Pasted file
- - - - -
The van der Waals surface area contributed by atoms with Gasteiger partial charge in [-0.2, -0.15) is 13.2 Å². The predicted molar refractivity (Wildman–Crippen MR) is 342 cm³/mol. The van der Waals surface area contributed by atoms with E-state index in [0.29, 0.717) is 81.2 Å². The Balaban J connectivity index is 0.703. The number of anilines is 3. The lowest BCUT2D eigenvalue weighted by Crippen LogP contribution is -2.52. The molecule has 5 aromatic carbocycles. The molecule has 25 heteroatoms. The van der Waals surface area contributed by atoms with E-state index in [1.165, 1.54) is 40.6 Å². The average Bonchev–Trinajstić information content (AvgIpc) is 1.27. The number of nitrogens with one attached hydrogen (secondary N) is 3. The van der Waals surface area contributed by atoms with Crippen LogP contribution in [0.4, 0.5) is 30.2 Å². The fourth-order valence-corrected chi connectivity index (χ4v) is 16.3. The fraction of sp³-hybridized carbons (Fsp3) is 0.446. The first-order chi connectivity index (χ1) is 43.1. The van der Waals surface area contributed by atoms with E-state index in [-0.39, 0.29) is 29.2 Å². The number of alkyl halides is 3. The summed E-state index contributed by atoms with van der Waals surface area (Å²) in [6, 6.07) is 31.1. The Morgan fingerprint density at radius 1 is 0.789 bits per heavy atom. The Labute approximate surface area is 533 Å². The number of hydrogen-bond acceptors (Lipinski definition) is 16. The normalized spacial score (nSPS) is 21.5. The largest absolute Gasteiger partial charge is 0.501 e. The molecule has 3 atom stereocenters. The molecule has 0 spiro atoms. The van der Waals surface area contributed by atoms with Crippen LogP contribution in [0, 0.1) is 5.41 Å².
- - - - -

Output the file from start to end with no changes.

The van der Waals surface area contributed by atoms with Gasteiger partial charge in [-0.2, -0.15) is 13.2 Å². The predicted molar refractivity (Wildman–Crippen MR) is 342 cm³/mol. The van der Waals surface area contributed by atoms with E-state index in [0.29, 0.717) is 81.2 Å². The Balaban J connectivity index is 0.703. The number of anilines is 3. The lowest BCUT2D eigenvalue weighted by Crippen LogP contribution is -2.52. The molecule has 5 aromatic carbocycles. The molecule has 25 heteroatoms. The van der Waals surface area contributed by atoms with E-state index in [1.165, 1.54) is 40.6 Å². The average Bonchev–Trinajstić information content (AvgIpc) is 1.27. The number of nitrogens with one attached hydrogen (secondary N) is 3. The van der Waals surface area contributed by atoms with Crippen LogP contribution in [0.4, 0.5) is 30.2 Å². The fourth-order valence-corrected chi connectivity index (χ4v) is 16.3. The fraction of sp³-hybridized carbons (Fsp3) is 0.446. The first-order chi connectivity index (χ1) is 43.1. The van der Waals surface area contributed by atoms with E-state index in [-0.39, 0.29) is 29.2 Å². The number of alkyl halides is 3. The summed E-state index contributed by atoms with van der Waals surface area (Å²) in [6, 6.07) is 31.1. The Morgan fingerprint density at radius 1 is 0.789 bits per heavy atom. The Labute approximate surface area is 533 Å². The number of hydrogen-bond acceptors (Lipinski definition) is 16. The normalized spacial score (nSPS) is 21.5. The largest absolute Gasteiger partial charge is 0.501 e. The molecule has 3 atom stereocenters. The molecule has 0 spiro atoms. The van der Waals surface area contributed by atoms with Crippen LogP contribution in [0, 0.1) is 5.41 Å².